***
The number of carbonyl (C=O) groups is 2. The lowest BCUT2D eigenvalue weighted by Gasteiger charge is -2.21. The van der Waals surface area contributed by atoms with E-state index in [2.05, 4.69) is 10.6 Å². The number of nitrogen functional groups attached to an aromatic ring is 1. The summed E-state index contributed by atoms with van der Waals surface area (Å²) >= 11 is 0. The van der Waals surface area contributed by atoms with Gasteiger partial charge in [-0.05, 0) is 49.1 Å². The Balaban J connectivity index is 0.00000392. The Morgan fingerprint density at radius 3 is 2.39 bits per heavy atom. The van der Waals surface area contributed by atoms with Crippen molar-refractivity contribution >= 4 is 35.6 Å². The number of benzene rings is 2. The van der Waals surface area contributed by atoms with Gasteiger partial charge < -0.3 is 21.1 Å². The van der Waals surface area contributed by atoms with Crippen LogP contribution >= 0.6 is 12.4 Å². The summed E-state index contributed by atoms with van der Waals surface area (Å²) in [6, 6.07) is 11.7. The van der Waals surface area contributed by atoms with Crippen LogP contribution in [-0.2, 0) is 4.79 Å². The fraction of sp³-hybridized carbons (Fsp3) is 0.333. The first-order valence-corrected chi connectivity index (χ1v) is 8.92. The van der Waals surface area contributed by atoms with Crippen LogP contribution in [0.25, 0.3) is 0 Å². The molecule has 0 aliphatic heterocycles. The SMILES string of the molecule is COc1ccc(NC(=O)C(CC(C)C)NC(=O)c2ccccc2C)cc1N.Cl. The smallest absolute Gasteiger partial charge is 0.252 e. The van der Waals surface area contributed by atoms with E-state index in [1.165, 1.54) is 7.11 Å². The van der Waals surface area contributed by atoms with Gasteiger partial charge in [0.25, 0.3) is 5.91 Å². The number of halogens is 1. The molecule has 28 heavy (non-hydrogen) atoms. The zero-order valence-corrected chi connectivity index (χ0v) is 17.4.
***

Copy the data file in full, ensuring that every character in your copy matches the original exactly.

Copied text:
The number of carbonyl (C=O) groups is 2. The lowest BCUT2D eigenvalue weighted by Gasteiger charge is -2.21. The van der Waals surface area contributed by atoms with E-state index in [2.05, 4.69) is 10.6 Å². The number of nitrogen functional groups attached to an aromatic ring is 1. The summed E-state index contributed by atoms with van der Waals surface area (Å²) >= 11 is 0. The van der Waals surface area contributed by atoms with Gasteiger partial charge in [-0.05, 0) is 49.1 Å². The Balaban J connectivity index is 0.00000392. The Morgan fingerprint density at radius 3 is 2.39 bits per heavy atom. The van der Waals surface area contributed by atoms with Crippen molar-refractivity contribution >= 4 is 35.6 Å². The number of benzene rings is 2. The van der Waals surface area contributed by atoms with Gasteiger partial charge < -0.3 is 21.1 Å². The van der Waals surface area contributed by atoms with Crippen LogP contribution >= 0.6 is 12.4 Å². The summed E-state index contributed by atoms with van der Waals surface area (Å²) in [6, 6.07) is 11.7. The van der Waals surface area contributed by atoms with Crippen LogP contribution in [-0.2, 0) is 4.79 Å². The fraction of sp³-hybridized carbons (Fsp3) is 0.333. The first-order valence-corrected chi connectivity index (χ1v) is 8.92. The van der Waals surface area contributed by atoms with Crippen LogP contribution in [0.25, 0.3) is 0 Å². The molecule has 0 aliphatic heterocycles. The SMILES string of the molecule is COc1ccc(NC(=O)C(CC(C)C)NC(=O)c2ccccc2C)cc1N.Cl. The smallest absolute Gasteiger partial charge is 0.252 e. The van der Waals surface area contributed by atoms with E-state index in [1.165, 1.54) is 7.11 Å². The van der Waals surface area contributed by atoms with Gasteiger partial charge in [0.25, 0.3) is 5.91 Å². The number of halogens is 1. The molecule has 28 heavy (non-hydrogen) atoms. The zero-order valence-corrected chi connectivity index (χ0v) is 17.4.